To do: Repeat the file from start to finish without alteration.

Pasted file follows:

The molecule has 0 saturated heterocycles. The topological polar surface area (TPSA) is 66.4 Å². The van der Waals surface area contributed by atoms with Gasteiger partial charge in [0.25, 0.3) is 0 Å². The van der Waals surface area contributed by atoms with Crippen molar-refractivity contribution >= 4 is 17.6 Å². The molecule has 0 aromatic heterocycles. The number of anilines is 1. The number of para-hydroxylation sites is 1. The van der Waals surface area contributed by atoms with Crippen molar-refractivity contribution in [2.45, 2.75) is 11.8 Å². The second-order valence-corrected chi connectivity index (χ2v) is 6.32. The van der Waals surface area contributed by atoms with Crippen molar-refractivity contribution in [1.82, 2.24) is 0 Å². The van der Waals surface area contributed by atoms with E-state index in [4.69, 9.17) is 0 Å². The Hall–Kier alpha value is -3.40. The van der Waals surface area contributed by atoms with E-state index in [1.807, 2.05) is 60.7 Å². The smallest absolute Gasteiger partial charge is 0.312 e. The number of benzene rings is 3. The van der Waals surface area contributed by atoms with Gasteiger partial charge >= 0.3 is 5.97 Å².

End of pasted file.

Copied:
The molecule has 0 saturated heterocycles. The topological polar surface area (TPSA) is 66.4 Å². The van der Waals surface area contributed by atoms with Gasteiger partial charge in [0.25, 0.3) is 0 Å². The van der Waals surface area contributed by atoms with Crippen molar-refractivity contribution >= 4 is 17.6 Å². The molecule has 0 aromatic heterocycles. The number of anilines is 1. The number of para-hydroxylation sites is 1. The van der Waals surface area contributed by atoms with Crippen molar-refractivity contribution in [2.45, 2.75) is 11.8 Å². The second-order valence-corrected chi connectivity index (χ2v) is 6.32. The van der Waals surface area contributed by atoms with Crippen molar-refractivity contribution in [1.82, 2.24) is 0 Å². The van der Waals surface area contributed by atoms with E-state index in [4.69, 9.17) is 0 Å². The Hall–Kier alpha value is -3.40. The van der Waals surface area contributed by atoms with E-state index in [1.807, 2.05) is 60.7 Å². The smallest absolute Gasteiger partial charge is 0.312 e. The number of benzene rings is 3. The van der Waals surface area contributed by atoms with Gasteiger partial charge >= 0.3 is 5.97 Å².